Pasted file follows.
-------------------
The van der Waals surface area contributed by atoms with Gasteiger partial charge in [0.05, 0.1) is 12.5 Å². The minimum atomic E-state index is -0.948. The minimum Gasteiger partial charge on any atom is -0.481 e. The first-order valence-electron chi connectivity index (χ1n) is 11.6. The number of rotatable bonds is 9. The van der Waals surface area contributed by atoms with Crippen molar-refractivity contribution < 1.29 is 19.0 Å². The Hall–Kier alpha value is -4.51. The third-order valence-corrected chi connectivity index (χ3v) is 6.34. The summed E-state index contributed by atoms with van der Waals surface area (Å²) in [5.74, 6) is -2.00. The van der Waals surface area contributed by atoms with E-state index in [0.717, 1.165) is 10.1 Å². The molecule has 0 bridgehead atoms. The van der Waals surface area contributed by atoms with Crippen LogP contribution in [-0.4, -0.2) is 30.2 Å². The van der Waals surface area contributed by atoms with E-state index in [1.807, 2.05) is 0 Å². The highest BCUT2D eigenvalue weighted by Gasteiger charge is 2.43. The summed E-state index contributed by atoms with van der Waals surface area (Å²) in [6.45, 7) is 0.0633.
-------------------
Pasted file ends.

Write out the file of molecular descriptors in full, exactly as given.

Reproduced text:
The van der Waals surface area contributed by atoms with Gasteiger partial charge in [0.05, 0.1) is 12.5 Å². The minimum atomic E-state index is -0.948. The minimum Gasteiger partial charge on any atom is -0.481 e. The first-order valence-electron chi connectivity index (χ1n) is 11.6. The number of rotatable bonds is 9. The van der Waals surface area contributed by atoms with Crippen molar-refractivity contribution < 1.29 is 19.0 Å². The Hall–Kier alpha value is -4.51. The third-order valence-corrected chi connectivity index (χ3v) is 6.34. The summed E-state index contributed by atoms with van der Waals surface area (Å²) in [5.74, 6) is -2.00. The van der Waals surface area contributed by atoms with E-state index in [0.717, 1.165) is 10.1 Å². The molecule has 0 bridgehead atoms. The van der Waals surface area contributed by atoms with Crippen LogP contribution in [-0.4, -0.2) is 30.2 Å². The van der Waals surface area contributed by atoms with E-state index in [1.807, 2.05) is 0 Å². The highest BCUT2D eigenvalue weighted by Gasteiger charge is 2.43. The summed E-state index contributed by atoms with van der Waals surface area (Å²) in [6.45, 7) is 0.0633.